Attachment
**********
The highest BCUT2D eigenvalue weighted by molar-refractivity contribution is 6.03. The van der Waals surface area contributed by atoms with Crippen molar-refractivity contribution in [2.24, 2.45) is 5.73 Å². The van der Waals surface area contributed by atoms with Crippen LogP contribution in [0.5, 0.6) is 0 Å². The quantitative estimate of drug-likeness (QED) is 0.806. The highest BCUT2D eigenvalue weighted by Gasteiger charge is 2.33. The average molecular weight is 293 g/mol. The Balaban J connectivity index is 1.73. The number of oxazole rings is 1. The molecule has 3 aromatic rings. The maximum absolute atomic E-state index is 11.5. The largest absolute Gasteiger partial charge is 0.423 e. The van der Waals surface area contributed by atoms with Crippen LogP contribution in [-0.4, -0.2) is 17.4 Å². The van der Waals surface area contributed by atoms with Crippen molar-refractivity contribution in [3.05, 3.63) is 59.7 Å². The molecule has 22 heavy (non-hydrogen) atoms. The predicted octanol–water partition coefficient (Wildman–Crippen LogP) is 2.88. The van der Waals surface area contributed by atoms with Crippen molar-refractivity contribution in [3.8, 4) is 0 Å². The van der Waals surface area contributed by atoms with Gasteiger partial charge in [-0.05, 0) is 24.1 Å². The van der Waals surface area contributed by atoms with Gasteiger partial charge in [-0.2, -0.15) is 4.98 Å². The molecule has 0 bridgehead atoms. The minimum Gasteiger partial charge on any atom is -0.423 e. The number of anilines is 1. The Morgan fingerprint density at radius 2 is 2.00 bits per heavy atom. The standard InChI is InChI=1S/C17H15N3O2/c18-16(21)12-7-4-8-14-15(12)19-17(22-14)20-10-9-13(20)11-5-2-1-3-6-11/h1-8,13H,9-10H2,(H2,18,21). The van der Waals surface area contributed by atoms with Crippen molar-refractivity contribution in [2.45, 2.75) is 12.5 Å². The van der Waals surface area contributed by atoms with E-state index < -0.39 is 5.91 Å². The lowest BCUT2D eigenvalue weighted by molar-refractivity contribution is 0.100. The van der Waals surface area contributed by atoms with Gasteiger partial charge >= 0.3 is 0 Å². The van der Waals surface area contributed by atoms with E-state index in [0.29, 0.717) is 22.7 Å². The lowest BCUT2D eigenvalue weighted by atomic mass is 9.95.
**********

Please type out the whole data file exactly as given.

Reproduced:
The highest BCUT2D eigenvalue weighted by molar-refractivity contribution is 6.03. The van der Waals surface area contributed by atoms with Crippen molar-refractivity contribution in [2.24, 2.45) is 5.73 Å². The van der Waals surface area contributed by atoms with Crippen LogP contribution in [0.5, 0.6) is 0 Å². The quantitative estimate of drug-likeness (QED) is 0.806. The highest BCUT2D eigenvalue weighted by Gasteiger charge is 2.33. The average molecular weight is 293 g/mol. The Balaban J connectivity index is 1.73. The number of oxazole rings is 1. The molecule has 3 aromatic rings. The maximum absolute atomic E-state index is 11.5. The largest absolute Gasteiger partial charge is 0.423 e. The van der Waals surface area contributed by atoms with Crippen LogP contribution in [-0.4, -0.2) is 17.4 Å². The van der Waals surface area contributed by atoms with Crippen molar-refractivity contribution in [3.05, 3.63) is 59.7 Å². The molecule has 22 heavy (non-hydrogen) atoms. The predicted octanol–water partition coefficient (Wildman–Crippen LogP) is 2.88. The van der Waals surface area contributed by atoms with Crippen molar-refractivity contribution in [3.8, 4) is 0 Å². The van der Waals surface area contributed by atoms with Gasteiger partial charge in [-0.05, 0) is 24.1 Å². The van der Waals surface area contributed by atoms with Gasteiger partial charge in [-0.2, -0.15) is 4.98 Å². The molecule has 0 bridgehead atoms. The minimum Gasteiger partial charge on any atom is -0.423 e. The number of anilines is 1. The Morgan fingerprint density at radius 2 is 2.00 bits per heavy atom. The standard InChI is InChI=1S/C17H15N3O2/c18-16(21)12-7-4-8-14-15(12)19-17(22-14)20-10-9-13(20)11-5-2-1-3-6-11/h1-8,13H,9-10H2,(H2,18,21). The van der Waals surface area contributed by atoms with Crippen molar-refractivity contribution in [2.45, 2.75) is 12.5 Å². The van der Waals surface area contributed by atoms with E-state index < -0.39 is 5.91 Å². The lowest BCUT2D eigenvalue weighted by molar-refractivity contribution is 0.100. The van der Waals surface area contributed by atoms with Gasteiger partial charge >= 0.3 is 0 Å². The van der Waals surface area contributed by atoms with E-state index in [0.29, 0.717) is 22.7 Å². The lowest BCUT2D eigenvalue weighted by atomic mass is 9.95.